- If the compressed integer occupies 4 bytes, the first byte and the mask E0h are operated & the result is C0h.

- The "binary form" lists the binary form of the compressed result. "1" and "0" are both fixed values, while "B" indicates the valid bits of the actual integer.

From table 1, we can clearly see that the applicability of the unsigned integer compression algorithm is an unsigned integer within [0 h, 1 FFFFFFFh] ([0, 536870911, unsigned integers larger than 1FFFFFFFh cannot be compressed in this way.

Code 1 provides a reference implementation for the unsigned integer compression algorithm.

Code 1-reference implementation of the unsigned integer Compression Algorithm

public static byte[] CompressUInt(uint data){ if (data > 8) | 0x80); bytes[1] = (byte)(data & 0x00FF); return bytes; } else if (data > 24) | 0xC0); bytes[1] = (byte)((data & 0x00FF0000) >> 16); bytes[2] = (byte)((data & 0x0000FF00) >> 8); bytes[3] = (byte)(data & 0x000000FF); return bytes; } else throw new NotSupportedException();}

Unsigned integer decompression algorithm

The unsigned integer decompression algorithm is also very simple, as shown below:

- If the binary format of the first byte is 0 bbbbbbb (bitwise AND computation with 80 h, the result is 0 h), an integer (b0 in bytes) is stored in one byte ), original integer = b0.
- If the binary format of the first byte is 10 bbbbbb (bitwise AND operation with C0h, and the result is 80 h), the integer value is stored in two bytes (the byte value is b0 in sequence, b1), original integer = (b0 & 0x3F) <8 | b1.
- If the binary format of the first byte is 110 bbbbb (bitwise AND operation with E0h, and the result is C0h), the integer value is stored in four bytes (the byte value is b0 in sequence, b1, b2, b3), original integer = (b0 & 0x1F) <24 | b1 <16 | b2 <8 | b3 ..

Code 2 provides the reference implementation of the unsigned integer decompression algorithm.

Code 2-reference implementation of the unsigned integer decompression algorithm

public static uint DecompressUInt(byte[] data){ if (data == null) throw new ArgumentNullException("data"); if ((data[0] & 0x80) == 0 && data.Length == 1) { return (uint)data[0]; } else if ((data[0] & 0xC0) == 0x80 && data.Length == 2) { return (uint)((data[0] & 0x3F)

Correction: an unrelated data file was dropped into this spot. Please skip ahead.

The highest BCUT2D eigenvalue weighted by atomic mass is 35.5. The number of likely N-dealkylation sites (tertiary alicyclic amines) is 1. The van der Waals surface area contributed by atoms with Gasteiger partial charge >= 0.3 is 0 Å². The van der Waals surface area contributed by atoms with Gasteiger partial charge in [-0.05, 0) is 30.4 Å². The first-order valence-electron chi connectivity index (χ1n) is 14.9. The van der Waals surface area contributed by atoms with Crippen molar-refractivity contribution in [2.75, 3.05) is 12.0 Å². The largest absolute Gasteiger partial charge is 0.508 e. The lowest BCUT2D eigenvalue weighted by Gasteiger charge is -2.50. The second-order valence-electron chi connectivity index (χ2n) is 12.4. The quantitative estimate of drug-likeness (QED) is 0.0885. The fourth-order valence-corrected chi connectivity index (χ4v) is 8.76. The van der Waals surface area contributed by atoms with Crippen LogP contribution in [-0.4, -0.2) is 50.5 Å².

Compression and decompression of signed integers

The compression and decompression of signed integers are slightly more complex because the signed digits need to be processed. To put it simply, after determining the required number of storage bytes, you need to move the original integer to the left by one, and then place the symbol bit on the second BIT (0 indicates a positive number, 1 indicates a negative number ), finally, set the mask for the first byte in the same way as the unsigned integer.

When determining how many bytes are needed to store the compressed value for a signed integer, you must first obtain the "quasi-absolute value" of the original integer ", that is, the negative number is reversed by bit (instead of the negative value in mathematics), and then the "quasi-absolute value" is shifted to the left by one (for the sign bit to leave the negative position blank ), then, obtain the number of bytes used by the segments listed in Table 1.

Alternatively, you can omit the one-bit left operation, but search by the section listed in table 2.

Table 2-Section Division of the signed integer "quasi-absolute value"
Section |
Bytes |
Valid bit mask |

[00000000 h, 0000003Fh] |
1 |
0000003Fh |

[00000040 h, 00001 FFFh] |
2 |
00001 FFFh |

[00002000 h, 0 FFFFFFFh] |
4 |
0 FFFFFFFh |

In table 2:

- The "section" lists the minimum and maximum values (inclusive) of each section based on the "quasi-absolute value" of the original integer ).